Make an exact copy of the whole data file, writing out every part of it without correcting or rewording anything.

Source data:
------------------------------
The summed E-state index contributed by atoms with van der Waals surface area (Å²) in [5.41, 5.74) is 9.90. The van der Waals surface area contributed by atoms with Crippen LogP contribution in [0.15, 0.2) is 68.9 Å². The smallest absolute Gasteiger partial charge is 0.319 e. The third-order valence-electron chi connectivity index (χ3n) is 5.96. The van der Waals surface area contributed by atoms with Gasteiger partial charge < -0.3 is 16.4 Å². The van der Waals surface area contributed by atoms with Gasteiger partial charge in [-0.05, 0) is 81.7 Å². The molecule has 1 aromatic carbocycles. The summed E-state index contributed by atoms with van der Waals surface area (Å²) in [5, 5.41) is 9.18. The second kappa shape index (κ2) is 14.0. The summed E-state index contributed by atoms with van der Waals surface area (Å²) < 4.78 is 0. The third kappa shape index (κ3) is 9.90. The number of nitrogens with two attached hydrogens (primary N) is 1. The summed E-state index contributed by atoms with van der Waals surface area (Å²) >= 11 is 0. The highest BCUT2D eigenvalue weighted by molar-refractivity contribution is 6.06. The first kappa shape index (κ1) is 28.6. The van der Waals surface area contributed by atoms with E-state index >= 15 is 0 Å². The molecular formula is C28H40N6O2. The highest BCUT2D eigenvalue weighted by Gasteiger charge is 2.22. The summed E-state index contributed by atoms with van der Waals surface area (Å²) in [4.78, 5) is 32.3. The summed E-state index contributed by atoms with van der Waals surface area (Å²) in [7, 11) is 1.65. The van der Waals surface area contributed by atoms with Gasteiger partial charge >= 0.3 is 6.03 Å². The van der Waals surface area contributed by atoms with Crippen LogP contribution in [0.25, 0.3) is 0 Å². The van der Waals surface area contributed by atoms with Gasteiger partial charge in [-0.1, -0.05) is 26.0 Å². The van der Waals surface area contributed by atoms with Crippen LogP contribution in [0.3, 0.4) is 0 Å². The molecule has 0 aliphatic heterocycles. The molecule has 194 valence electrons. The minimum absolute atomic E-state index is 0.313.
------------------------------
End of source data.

The summed E-state index contributed by atoms with van der Waals surface area (Å²) in [5.41, 5.74) is 9.90. The van der Waals surface area contributed by atoms with Crippen LogP contribution in [0.15, 0.2) is 68.9 Å². The smallest absolute Gasteiger partial charge is 0.319 e. The third-order valence-electron chi connectivity index (χ3n) is 5.96. The van der Waals surface area contributed by atoms with Gasteiger partial charge < -0.3 is 16.4 Å². The van der Waals surface area contributed by atoms with Gasteiger partial charge in [-0.05, 0) is 81.7 Å². The molecule has 1 aromatic carbocycles. The summed E-state index contributed by atoms with van der Waals surface area (Å²) in [5, 5.41) is 9.18. The second kappa shape index (κ2) is 14.0. The summed E-state index contributed by atoms with van der Waals surface area (Å²) < 4.78 is 0. The third kappa shape index (κ3) is 9.90. The number of nitrogens with two attached hydrogens (primary N) is 1. The summed E-state index contributed by atoms with van der Waals surface area (Å²) >= 11 is 0. The highest BCUT2D eigenvalue weighted by molar-refractivity contribution is 6.06. The first kappa shape index (κ1) is 28.6. The van der Waals surface area contributed by atoms with E-state index >= 15 is 0 Å². The molecular formula is C28H40N6O2. The highest BCUT2D eigenvalue weighted by Gasteiger charge is 2.22. The summed E-state index contributed by atoms with van der Waals surface area (Å²) in [4.78, 5) is 32.3. The summed E-state index contributed by atoms with van der Waals surface area (Å²) in [7, 11) is 1.65. The van der Waals surface area contributed by atoms with Gasteiger partial charge >= 0.3 is 6.03 Å². The van der Waals surface area contributed by atoms with Crippen LogP contribution in [0.25, 0.3) is 0 Å². The van der Waals surface area contributed by atoms with Gasteiger partial charge in [-0.1, -0.05) is 26.0 Å². The van der Waals surface area contributed by atoms with Crippen LogP contribution in [0.3, 0.4) is 0 Å². The molecule has 0 aliphatic heterocycles. The molecule has 194 valence electrons. The minimum absolute atomic E-state index is 0.313.